Qudrantids Meteor Shower

Not celebrated your new year till now? Now celebrate your new year with Quadrantids meteor shower.

The Quadrantids meteor shower is the first meteor of 2017. Although the Moon is in waxing phase, it won’t interfere with the shower.

But there is a problem. In general like Perseids or Geminids meteor shower, peak lasts for few days. But in case of Quadrantids the peak lasts only for few hours. So in short you have to be on the right part of Earth – preferably with the radiant high in your sky – in order to experience the peak of the Quadrantids.

Peak dates for the Quadrantids shower 2017
When it comes to providing information about peak of a meteor shower, different sources give different answers. But according to International Meteor Organization and The Society for popular Astronomy the peak for Quadrantids meteor shower is January 3 at 07.30 pm (IST). Always remember that all the information is just prediction.

Although the peak is 07.30 pm for India but if you want to see this shower then the best time would be early morning of January 4th before sunrise.

But predictions aren’t always accurate, so from any northerly latitudes, try watching in the dark hours before dawn on January 3 and/or 4.

So you see … this shower is a gamble!

Where is the Quadrantids’s radiant point?
When we are observing a meteor shower it always comes in mind that when can we see maximum number of meteors? Answer for this is quite simple. You are likely to see the most meteors when the radiant is high in the sky. In case of Quadrintids Meteor Shower, the radiant point is seen highest in the sky in the dark hours before dawn.


The radiant point of the Quadrantids shower makes an approximate right angle with the Big Dipper and the bright star Arcturus. If you trace the paths of the Quadrantids meteors backward, they appear to radiate from this point on the starry sky.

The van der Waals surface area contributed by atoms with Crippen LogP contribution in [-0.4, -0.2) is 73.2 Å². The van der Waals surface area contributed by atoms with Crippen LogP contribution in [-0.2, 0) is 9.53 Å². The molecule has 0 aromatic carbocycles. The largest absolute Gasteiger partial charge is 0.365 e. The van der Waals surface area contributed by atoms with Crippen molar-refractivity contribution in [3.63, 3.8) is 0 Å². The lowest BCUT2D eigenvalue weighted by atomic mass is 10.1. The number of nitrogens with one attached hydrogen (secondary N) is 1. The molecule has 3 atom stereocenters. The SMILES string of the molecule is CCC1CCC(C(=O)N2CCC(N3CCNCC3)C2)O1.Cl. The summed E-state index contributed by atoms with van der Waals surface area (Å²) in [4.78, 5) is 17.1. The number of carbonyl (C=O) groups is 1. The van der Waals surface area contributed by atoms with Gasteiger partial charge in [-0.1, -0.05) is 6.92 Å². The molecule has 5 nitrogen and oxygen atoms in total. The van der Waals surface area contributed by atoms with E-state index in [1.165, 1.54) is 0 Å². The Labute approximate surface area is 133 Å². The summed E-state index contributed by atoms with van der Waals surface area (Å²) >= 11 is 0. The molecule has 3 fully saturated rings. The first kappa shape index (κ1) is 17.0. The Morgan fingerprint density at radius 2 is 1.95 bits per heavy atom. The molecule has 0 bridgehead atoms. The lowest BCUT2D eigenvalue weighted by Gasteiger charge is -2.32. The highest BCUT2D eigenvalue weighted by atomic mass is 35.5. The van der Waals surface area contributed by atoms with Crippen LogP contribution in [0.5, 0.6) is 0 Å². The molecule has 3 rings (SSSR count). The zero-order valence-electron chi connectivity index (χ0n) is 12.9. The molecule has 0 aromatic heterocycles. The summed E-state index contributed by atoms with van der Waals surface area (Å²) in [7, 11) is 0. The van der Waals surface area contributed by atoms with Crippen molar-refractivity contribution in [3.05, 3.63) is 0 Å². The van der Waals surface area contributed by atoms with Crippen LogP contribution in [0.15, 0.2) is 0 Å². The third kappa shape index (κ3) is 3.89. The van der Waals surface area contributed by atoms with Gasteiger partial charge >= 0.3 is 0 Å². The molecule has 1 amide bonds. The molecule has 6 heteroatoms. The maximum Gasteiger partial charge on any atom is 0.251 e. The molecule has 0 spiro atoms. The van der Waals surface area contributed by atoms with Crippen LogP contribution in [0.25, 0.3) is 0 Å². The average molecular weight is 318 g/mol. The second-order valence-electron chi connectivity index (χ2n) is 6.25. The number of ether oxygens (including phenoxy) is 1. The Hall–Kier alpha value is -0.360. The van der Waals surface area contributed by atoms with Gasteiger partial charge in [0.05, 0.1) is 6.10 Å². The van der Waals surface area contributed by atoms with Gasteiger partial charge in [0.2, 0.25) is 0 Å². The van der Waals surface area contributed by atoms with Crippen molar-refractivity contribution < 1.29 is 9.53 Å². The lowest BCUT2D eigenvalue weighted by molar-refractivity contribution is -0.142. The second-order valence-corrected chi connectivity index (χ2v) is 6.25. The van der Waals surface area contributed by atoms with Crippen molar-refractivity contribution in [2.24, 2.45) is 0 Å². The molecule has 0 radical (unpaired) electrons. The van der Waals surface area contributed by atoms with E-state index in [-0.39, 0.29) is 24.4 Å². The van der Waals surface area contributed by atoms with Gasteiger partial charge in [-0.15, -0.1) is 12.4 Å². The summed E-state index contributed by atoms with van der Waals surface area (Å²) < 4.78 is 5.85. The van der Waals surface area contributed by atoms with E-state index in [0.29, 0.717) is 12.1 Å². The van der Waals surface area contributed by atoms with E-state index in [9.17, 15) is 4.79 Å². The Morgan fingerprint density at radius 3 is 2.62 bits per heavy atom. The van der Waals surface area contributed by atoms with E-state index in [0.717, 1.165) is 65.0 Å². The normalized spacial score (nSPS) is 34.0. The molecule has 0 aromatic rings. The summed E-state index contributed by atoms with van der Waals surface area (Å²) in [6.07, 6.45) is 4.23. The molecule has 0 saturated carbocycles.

But if you are a casual observer then you don’t need to find the meteor shower radiant to see the Quadrantids meteors.

The meteors will radiate from the northern sky, but appear in all parts of the sky.

Where is Quadrantids’s constellation?
Most meteor showers are named for the constellations from which they appear to radiate. So the question comes in mind where is the constellation to which Quadrantids’s meteor shower belongs? The answer to this is that there was a constellation named as Quadrans Muralis (Mural Quadrants) which no longer exists. This is an obsolete constellation which was located between the constellations of Bootes the Herdsman and Draco the Dragon. Then the question comes where did it go?

To understand the history of the Quadrantids’ name, we have to go back to the earliest observations of this shower. In early January 1825, Antonio Brucalassi in Italy reported that:

“The atmosphere was traversed by a multitude of the luminous bodies known by the name of falling stars.”

They appeared to radiate from Quadrans Muralis. In 1839, Adolphe Quetelet of Brussels Observatory in Belgium and Edward C. Herrick in Connecticut independently made the suggestion that the Quadrantids are an annual shower.

But, in 1922, the International Astronomical Union presented a list of 88 modern constellations. The list was agreed upon by the International Astronomical Union at its inaugural General Assembly held in Rome in May 1922. It did not include constellation Quadrans Muralis.

Today, this meteor shower retains the name Quadrantids, for the original and now obsolete constellation Quadrans.

Currently the radiant point of Quadrantids is at the northern tip of Bootes, near the Big Dipper asterism in our sky, not far from Arcturus which is the brightest star of the constellation Bootes.

Parent of Quadrantids meteor shower
In 2003, astronomer Peter Jenniskens tentatively identified the parent body of the Quadrantids as the asteroid 2003 EH1. It means its sources came from a rocky body, not from an icy comet like as like Geminids has. Strange!!!
But some say that this shower is due to the remaining of the comet C/1490 Y1 which was observed by Chinese, Japanese and Korean Astronomers 500 years ago. So basically, which is the parent object of Quadrantids, is still a mystery.

Somya Ranjan Senapati,
SPACE | Educator

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